Category Archives: Analytics

How UPS delivers faster using $8 headphones and code that decides when dirty trucks get cleaned

Description:  Inside EDGE: the shipping giant’s ambitious, tech-driven bid to keep Amazon and others at bay.

Source: MIT Technology Review

Date: Feb 16. 2018

UPS workers make dozens of decisions every day, and the wrong ones—from placing a box on the wrong conveyor belt inside a processing facility to loading it onto the incorrect delivery vehicle—could keep you from getting your packages on time.

Avoiding those mistakes, and doing so efficiently, is key to the company’s survival. The boom in e-commerce means UPS now delivers as many as 31 million packages a day. Keeping track of all that is an immensely difficult problem. It’s made worse because fulfilling online orders often requires driving to far-flung residences. That is more expensive for UPS than delivering to businesses, where drivers typically can leave and pick up multiple packages at each stop. read rest of story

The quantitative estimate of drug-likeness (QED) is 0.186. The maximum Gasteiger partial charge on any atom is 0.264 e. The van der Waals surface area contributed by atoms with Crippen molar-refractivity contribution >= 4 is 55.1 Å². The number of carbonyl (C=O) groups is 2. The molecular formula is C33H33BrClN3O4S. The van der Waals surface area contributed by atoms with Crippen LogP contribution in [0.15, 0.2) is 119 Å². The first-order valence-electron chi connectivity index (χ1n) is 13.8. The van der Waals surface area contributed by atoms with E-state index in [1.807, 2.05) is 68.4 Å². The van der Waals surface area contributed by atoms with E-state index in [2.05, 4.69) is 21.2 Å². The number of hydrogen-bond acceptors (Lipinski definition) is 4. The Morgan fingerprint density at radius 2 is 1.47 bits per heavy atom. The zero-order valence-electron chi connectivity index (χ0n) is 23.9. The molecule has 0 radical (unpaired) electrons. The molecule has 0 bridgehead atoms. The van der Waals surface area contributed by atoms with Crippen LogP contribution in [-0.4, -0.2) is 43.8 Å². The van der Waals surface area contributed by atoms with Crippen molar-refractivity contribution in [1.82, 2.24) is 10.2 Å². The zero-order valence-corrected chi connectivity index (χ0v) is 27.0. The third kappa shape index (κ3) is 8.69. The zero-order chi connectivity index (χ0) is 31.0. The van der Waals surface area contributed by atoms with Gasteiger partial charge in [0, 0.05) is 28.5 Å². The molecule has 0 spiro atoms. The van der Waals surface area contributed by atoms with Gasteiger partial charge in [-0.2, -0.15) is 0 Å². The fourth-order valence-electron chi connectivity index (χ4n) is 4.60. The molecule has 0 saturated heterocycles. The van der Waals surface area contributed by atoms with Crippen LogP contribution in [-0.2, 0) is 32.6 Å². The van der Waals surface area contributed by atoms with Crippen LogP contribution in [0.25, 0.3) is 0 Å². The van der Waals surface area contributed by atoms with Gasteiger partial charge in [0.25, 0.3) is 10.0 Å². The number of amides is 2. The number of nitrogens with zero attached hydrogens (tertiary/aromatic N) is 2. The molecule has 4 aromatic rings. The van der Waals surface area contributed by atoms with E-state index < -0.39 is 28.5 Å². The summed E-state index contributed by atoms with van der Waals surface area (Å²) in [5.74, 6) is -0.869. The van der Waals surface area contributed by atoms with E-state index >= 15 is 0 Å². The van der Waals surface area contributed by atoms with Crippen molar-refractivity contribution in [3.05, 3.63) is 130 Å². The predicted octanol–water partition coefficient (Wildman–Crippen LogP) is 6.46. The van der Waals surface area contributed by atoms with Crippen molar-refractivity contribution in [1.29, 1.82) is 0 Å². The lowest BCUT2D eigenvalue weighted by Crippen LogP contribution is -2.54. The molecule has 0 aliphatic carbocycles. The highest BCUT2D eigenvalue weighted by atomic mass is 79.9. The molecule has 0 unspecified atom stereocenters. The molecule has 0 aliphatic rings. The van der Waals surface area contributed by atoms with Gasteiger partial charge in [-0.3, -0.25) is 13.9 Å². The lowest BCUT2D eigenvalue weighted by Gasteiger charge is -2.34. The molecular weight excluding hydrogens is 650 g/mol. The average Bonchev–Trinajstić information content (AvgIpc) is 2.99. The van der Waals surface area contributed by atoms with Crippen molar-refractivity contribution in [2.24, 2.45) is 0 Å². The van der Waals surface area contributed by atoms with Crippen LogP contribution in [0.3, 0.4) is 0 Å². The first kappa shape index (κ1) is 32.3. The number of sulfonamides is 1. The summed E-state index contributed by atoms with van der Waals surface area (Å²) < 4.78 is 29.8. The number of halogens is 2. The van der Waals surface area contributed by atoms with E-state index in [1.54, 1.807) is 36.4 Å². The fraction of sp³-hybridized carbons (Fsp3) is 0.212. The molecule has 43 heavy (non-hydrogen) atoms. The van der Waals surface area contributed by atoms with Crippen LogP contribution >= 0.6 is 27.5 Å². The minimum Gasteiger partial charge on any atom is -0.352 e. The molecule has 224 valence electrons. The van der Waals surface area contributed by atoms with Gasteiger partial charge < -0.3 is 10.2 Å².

Questions:
1.  What are the two biggest threats to UPS going forward?

2. What are the two biggest opportunities for UPS going forward?

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Hoteliers Scan the Ranks of IT Workers to Gain an Edge

Description:The front desk manager or housekeeper may epitomize the hotel employee, but the hospitality industry is increasingly dependent on tech workers, vacuuming data scientists, web designers and other experts into its ranks.

Source: NYTIMES.com

Date: Feb 13, 2017

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While many college students majoring in science, technology, engineering and math are attracted to the household-name tech companies in Seattle and Silicon Valley, Mr. Leidinger says he tells them, “If you’re really into technology, there’s a revolution happening in hospitality,” and as part of a smaller team, “you can drive, innovate and take ownership.”